Several weeks ago, hundreds of students demonstrated in front of Ben-Gurion University’s administration building. About a third of the protestors were expressing their opposition to the government’s decision to attack the relief flotilla, while the remaining two thirds came to support the government. At one point the pro-government protesters began chanting: ‘No citizenship without loyalty!’
While loyalty is no doubt an important form of relationship both in the private and public spheres, unpacking its precise meaning in the Israeli context reveals a disturbing process whereby the democratic understanding of politics is being inverted.
As Israeli citizens, Prime Minister Benjamin Netanyahu and Foreign Minister Avigdor Lieberman want us to prove our loyalty to the flag by supporting a policy of oppression and humiliation. We must champion the separation barrier in Bi’lin and in other places throughout the West Bank. We have to defend the brutal destruction of unrecognized Bedouin villages, and the ongoing land grab both inside Israel and in the Occupied Palestinian Territories. We must support the checkpoints and the silent transfer in East Jerusalem. We are also expected to bow our heads and remain silent every time government ministers, Knesset members and public officials make racist statements against Arab citizens. We must support the neo-liberal policies that continuously oppress Israel’s poor, and we are obliged to give our blessing to the imprisonment of Gaza Strip’s 1.5 million residents.
Hearing the chants at the recent demonstration, I understood that I will never be able to accept this disastrously myopic form of loyalty. I refuse to be loyal to a policy of humiliation, racism and discrimination. And, yet, loyalty is an important issue that urgently needs to be discussed because ultimately there is a firm link between the state and loyalty. The pressing questions that need to be addressed are: What is the meaning of loyalty? And who is supposed to be loyal to whom?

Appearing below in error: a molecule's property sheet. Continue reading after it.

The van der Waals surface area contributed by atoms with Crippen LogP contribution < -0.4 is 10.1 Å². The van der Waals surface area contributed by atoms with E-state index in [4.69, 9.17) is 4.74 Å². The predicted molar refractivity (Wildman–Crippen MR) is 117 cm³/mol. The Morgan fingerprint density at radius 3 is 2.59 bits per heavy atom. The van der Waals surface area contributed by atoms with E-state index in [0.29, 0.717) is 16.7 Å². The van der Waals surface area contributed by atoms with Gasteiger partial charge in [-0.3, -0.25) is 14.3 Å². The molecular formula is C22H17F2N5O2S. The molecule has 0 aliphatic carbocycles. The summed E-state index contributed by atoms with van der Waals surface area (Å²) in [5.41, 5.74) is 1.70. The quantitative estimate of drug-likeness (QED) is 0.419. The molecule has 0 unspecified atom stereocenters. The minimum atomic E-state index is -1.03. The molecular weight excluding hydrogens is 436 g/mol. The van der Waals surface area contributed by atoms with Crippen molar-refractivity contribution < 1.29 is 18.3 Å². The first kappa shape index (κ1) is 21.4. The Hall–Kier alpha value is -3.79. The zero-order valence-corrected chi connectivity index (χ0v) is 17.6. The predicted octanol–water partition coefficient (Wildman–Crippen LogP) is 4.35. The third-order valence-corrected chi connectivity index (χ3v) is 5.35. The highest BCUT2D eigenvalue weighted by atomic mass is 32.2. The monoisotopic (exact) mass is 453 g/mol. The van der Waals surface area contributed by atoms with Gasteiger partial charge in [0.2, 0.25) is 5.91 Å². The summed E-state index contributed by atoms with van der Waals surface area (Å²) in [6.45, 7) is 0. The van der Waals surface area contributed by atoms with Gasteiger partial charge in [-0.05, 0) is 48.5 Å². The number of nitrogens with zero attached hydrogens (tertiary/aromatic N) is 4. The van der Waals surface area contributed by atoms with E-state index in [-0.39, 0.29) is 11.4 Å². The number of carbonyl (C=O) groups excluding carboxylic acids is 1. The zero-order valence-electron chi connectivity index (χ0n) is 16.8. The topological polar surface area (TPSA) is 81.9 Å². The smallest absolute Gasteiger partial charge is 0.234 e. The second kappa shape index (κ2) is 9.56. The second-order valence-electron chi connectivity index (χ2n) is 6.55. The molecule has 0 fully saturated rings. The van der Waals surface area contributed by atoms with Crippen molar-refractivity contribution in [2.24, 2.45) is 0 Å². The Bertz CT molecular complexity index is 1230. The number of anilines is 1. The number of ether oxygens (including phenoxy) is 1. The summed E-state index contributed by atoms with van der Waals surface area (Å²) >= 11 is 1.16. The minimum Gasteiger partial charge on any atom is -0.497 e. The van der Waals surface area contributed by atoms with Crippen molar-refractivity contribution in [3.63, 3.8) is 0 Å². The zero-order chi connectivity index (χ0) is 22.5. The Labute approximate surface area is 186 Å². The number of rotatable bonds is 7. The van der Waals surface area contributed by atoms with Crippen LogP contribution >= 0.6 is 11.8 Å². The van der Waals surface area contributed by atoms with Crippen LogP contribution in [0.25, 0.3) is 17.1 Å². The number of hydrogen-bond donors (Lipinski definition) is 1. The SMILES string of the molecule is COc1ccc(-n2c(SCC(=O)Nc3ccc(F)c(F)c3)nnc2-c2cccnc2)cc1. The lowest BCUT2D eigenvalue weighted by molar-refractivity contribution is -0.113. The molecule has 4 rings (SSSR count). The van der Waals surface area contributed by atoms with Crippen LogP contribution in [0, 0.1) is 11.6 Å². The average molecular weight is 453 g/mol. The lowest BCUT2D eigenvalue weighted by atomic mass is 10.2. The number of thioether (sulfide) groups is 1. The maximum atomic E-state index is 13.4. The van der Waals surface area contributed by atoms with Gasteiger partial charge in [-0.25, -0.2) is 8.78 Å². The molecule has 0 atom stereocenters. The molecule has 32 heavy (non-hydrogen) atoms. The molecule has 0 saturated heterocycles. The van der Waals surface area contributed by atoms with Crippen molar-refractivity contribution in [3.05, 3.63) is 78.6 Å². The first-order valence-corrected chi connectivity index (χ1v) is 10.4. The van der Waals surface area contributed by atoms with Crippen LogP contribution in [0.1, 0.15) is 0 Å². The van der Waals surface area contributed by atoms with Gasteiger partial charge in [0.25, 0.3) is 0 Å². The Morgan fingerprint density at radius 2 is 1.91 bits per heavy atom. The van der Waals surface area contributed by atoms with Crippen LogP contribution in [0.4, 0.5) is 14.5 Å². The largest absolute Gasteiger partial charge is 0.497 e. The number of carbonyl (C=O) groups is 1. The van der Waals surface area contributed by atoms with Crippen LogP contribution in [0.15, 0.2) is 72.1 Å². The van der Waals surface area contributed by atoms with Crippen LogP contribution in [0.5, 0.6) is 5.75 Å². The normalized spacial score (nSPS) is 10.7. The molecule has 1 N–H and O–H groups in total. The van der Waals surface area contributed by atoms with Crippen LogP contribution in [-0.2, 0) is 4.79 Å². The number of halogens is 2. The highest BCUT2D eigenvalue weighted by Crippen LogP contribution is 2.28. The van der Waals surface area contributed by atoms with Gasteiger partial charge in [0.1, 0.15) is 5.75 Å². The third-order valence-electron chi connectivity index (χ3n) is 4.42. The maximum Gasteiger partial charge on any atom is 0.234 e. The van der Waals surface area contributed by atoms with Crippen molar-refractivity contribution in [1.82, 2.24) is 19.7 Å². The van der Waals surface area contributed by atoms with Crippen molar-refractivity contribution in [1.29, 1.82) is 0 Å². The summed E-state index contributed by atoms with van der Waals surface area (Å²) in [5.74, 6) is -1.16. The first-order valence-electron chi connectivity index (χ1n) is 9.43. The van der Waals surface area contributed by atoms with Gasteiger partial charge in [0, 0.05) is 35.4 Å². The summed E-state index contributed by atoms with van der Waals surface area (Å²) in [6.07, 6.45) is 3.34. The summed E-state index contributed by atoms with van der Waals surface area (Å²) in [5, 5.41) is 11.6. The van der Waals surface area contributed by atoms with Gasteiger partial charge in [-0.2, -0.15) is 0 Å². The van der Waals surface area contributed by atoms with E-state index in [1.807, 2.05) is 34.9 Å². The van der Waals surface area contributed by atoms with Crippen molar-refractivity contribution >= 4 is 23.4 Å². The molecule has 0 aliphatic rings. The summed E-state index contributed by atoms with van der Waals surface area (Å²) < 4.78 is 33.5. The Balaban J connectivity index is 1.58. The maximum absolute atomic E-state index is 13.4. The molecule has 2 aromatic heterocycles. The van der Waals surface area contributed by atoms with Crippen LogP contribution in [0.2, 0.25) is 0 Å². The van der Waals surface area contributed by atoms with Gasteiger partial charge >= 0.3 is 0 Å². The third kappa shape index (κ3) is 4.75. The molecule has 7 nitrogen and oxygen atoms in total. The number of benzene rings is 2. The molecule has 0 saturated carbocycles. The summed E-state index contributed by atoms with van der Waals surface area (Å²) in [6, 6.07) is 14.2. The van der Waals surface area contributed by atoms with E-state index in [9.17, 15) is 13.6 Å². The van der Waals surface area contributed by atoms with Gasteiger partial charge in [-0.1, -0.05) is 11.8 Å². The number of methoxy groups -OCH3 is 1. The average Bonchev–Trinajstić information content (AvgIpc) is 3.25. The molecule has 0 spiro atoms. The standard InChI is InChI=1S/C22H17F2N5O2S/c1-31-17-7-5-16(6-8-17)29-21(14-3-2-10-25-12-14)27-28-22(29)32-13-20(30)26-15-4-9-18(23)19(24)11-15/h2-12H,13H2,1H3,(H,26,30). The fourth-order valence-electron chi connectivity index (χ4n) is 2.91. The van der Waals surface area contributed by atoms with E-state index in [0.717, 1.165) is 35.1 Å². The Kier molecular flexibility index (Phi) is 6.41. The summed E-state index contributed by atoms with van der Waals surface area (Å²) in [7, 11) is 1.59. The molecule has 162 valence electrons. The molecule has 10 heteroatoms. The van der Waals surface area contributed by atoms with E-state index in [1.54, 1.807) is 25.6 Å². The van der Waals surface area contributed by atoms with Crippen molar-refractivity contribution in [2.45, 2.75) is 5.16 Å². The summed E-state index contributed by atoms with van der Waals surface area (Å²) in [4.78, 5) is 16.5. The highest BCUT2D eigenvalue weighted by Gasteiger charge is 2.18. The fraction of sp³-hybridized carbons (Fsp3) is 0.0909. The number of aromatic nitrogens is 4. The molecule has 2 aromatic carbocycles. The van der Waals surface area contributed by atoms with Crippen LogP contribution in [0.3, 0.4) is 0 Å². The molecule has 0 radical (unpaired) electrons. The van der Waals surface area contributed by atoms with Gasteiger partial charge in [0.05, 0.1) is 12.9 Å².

Surprisingly, the answer to these questions is not particularly complex. According to the republican tradition, the state is first and foremost obliged to be loyal to its citizenry and is held accountable for inequities and injustices. Yet we are currently witnessing a complete reversal of the republican relationship between state and loyalty and the adoption, instead, of a proto-fascist approach.
Perhaps the most disturbing feature of this trend is that it is taking place on all levels of Israeli society. From the ongoing attacks against Israeli human rights organizations spearheaded by NGO Monitor and Im Tirzu, through the police response to the peaceful protests in Sheik Jarrah, and all the way to the McCarthyist atmosphere in the Knesset Education Committee, one witnesses how elements within civil society, the executive branch and the legislative branch are all working according to a logic similar to the one that informed Mussolini’s Italy. All of these elements expect citizens to swear loyalty to the state regardless of the government’s policies.
However, because loyalty is a vital component of politics, we need to strive to ensure that the call for loyalty meet the requirements of a democratic rather than a fascist logic. We must demand that the state be loyal to all of its citizens, regardless of race, color, sex, gender, language, religion, political opinions, national or social origin, property, or birth status.
A state that is loyal to its citizens does not discriminate between Jews and Arabs, does not expropriate land from Muslims and Christians, does not humiliate and trample on the lower classes, and does not brutally oppress the Palestinians in the Occupied Territories. A state of this sort protects the rights of each and every citizen and, thus, will not need to demand loyalty because it will receive loyalty on a silver platter.
Yes, I too understand the importance of loyalty. But the appropriate chant is not ‘No citizenship without loyalty!’ but rather “Loyalty to every citizen!”